The Vacancies Reform Act applies to the executive branch in general, raising the question of whether it is displaced by the more specific statute that addresses an order of succession for attorney general, or whether a president can choose to use either law. Mr. Engel argued that the better interpretation was that the president can pick either option.
In support of that argument, he cited litigation over disputes involving the position of acting general counsel for the National Labor Relations Board and for the acting head of the Consumer Financial Protection Board. In those cases, lower-court judges ruled that the Vacancies Reform Act mechanisms for temporarily filling vacancies remained available as an alternative to other statutes that specifically addressed those offices.
“For these reasons, we believe that the president could invoke the Vacancies Reform Act in order to designate Mr. Whitaker as acting attorney general ahead of the alternative line of succession provided” in the attorney general succession statute, Mr. Engel wrote.
Some legal experts have also raised the question of whether the Vacancies Reform Act applies to a situation in which the office became vacant because a president fired its previous Senate-confirmed holder. On its face, the act applies only when the position is vacant because an officer is “unable to perform the functions and duties of the office.”
In a footnote, Mr. Engel noted that technically Mr. Sessions resigned at the president’s request rather than being fired. But even if he was removed, Mr. Engel insisted, that would still trigger Mr. Trump’s ability to invoke the act to install a temporary successor like Mr. Whitaker.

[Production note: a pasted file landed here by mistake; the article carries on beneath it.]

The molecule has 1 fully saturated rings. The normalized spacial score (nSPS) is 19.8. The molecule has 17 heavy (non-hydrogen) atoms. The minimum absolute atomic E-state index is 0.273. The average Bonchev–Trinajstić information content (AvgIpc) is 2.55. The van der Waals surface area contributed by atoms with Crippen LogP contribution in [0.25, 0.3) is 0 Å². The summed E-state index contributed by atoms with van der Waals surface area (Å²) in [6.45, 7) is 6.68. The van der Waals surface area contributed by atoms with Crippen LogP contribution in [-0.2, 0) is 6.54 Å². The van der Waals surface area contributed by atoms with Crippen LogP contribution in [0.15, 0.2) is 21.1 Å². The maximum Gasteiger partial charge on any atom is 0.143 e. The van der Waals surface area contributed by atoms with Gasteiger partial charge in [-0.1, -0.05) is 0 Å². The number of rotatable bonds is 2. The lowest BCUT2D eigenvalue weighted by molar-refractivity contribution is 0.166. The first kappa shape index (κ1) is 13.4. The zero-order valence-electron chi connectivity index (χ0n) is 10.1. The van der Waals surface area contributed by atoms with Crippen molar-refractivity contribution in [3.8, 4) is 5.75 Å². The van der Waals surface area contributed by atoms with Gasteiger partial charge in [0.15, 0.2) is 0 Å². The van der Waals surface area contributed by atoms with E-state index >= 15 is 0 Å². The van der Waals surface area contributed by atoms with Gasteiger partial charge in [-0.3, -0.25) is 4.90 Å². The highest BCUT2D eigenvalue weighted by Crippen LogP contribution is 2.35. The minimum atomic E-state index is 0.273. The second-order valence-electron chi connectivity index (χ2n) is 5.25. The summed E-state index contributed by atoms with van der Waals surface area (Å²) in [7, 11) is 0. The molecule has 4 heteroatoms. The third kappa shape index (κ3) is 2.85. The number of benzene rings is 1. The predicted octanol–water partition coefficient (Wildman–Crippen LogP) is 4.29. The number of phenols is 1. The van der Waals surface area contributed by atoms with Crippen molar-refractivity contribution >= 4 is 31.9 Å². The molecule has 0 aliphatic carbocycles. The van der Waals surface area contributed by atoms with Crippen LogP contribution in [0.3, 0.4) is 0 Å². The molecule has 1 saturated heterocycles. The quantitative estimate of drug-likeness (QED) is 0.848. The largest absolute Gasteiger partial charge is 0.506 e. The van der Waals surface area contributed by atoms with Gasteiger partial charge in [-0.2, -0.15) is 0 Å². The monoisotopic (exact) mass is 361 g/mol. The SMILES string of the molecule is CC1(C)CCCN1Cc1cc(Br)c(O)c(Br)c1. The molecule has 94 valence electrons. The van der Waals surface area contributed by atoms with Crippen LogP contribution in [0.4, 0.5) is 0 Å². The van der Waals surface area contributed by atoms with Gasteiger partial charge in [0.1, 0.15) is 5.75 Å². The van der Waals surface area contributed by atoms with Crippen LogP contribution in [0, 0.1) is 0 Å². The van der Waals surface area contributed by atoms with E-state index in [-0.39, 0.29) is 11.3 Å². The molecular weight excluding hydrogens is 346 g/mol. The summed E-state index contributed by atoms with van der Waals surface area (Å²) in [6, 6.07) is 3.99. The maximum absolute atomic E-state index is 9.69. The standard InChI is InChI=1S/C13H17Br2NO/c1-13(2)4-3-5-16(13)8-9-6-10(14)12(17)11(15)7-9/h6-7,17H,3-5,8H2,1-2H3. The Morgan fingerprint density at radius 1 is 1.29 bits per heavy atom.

On the constitutional issue of whether the appointments clause requires anyone wielding the powers of attorney general to have undergone Senate confirmation, Mr. Engel argued both Supreme Court precedent and historical practice has held that when the position of a so-called principal officer — one who is very senior and powerful, and which normally requires confirmation — is vacant, someone who has not been Senate-confirmed may temporarily fill it.
In support of that claim, Mr. Engel pointed to an 1898 Supreme Court case upholding the temporary appointment of a replacement consul in modern-day Thailand who had not been confirmed by the Senate after the consul in place grew dangerously ill and had to leave the country. The Office of Legal Counsel had also cited that case in a 2003 memo related to the acting director of the Office of Management and Budget.
But Mr. Engel also pointed to statutes dating back to the George Washington administration in which Congress authorized presidents to direct certain officials without Senate confirmation to temporarily carry out the duties of vacant principal officers, and later specified that non-Senate-confirmed first assistants could serve as acting heads of a department.
He also wrote that Justice Department research had identified more than 160 occasions before the Civil War in which presidents had designated non-Senate-confirmed officers to serve as acting principal officers in cabinet positions, including secretaries of State and Treasury.
Mr. Engel’s memo identified no examples of acting attorneys general without Senate confirmation since Congress created the Justice Department in 1870. But he cited several examples from before then when the office of attorney general existed by itself, including a six-day period in 1866 when an assistant attorney general without Senate confirmation briefly replaced Attorney General James Speed, who resigned.
Against that backdrop, Mr. Engel wrote that, “based on longstanding historical practice and practice and precedents, we do not believe that the appointments clause may be construed to require the Senate’s advice and consent before Mr. Whitaker may be acting attorney general.”